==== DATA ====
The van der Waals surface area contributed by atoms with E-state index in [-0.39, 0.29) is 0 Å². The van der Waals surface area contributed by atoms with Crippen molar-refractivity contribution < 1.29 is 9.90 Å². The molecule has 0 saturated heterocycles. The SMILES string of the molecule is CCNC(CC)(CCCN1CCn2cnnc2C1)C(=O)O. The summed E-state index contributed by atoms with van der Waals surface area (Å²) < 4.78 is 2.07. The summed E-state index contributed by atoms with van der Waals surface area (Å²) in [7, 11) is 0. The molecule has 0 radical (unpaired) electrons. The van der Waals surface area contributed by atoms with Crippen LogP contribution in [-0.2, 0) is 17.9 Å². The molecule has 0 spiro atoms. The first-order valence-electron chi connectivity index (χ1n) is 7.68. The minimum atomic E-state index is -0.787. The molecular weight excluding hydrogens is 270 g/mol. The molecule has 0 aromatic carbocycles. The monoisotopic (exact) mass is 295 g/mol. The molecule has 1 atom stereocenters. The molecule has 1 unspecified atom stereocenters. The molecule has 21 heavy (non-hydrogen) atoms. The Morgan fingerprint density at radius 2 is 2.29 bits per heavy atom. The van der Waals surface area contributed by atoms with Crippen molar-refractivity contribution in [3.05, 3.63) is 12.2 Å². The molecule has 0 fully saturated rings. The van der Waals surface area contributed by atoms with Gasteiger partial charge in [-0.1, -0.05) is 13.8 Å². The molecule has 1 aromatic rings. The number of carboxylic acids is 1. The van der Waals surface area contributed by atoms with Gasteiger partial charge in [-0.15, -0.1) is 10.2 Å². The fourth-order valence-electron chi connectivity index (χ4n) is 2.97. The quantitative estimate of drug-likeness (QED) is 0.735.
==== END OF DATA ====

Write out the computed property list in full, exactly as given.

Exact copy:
The van der Waals surface area contributed by atoms with E-state index in [-0.39, 0.29) is 0 Å². The van der Waals surface area contributed by atoms with Crippen molar-refractivity contribution < 1.29 is 9.90 Å². The molecule has 0 saturated heterocycles. The SMILES string of the molecule is CCNC(CC)(CCCN1CCn2cnnc2C1)C(=O)O. The summed E-state index contributed by atoms with van der Waals surface area (Å²) < 4.78 is 2.07. The summed E-state index contributed by atoms with van der Waals surface area (Å²) in [7, 11) is 0. The molecule has 0 radical (unpaired) electrons. The van der Waals surface area contributed by atoms with Crippen LogP contribution in [-0.2, 0) is 17.9 Å². The molecule has 0 spiro atoms. The first-order valence-electron chi connectivity index (χ1n) is 7.68. The minimum atomic E-state index is -0.787. The molecular weight excluding hydrogens is 270 g/mol. The molecule has 0 aromatic carbocycles. The monoisotopic (exact) mass is 295 g/mol. The molecule has 1 atom stereocenters. The molecule has 1 unspecified atom stereocenters. The molecule has 21 heavy (non-hydrogen) atoms. The Morgan fingerprint density at radius 2 is 2.29 bits per heavy atom. The van der Waals surface area contributed by atoms with Crippen molar-refractivity contribution in [3.05, 3.63) is 12.2 Å². The molecule has 0 fully saturated rings. The van der Waals surface area contributed by atoms with Gasteiger partial charge in [-0.1, -0.05) is 13.8 Å². The molecule has 1 aromatic rings. The number of carboxylic acids is 1. The van der Waals surface area contributed by atoms with Gasteiger partial charge in [-0.15, -0.1) is 10.2 Å². The fourth-order valence-electron chi connectivity index (χ4n) is 2.97. The quantitative estimate of drug-likeness (QED) is 0.735.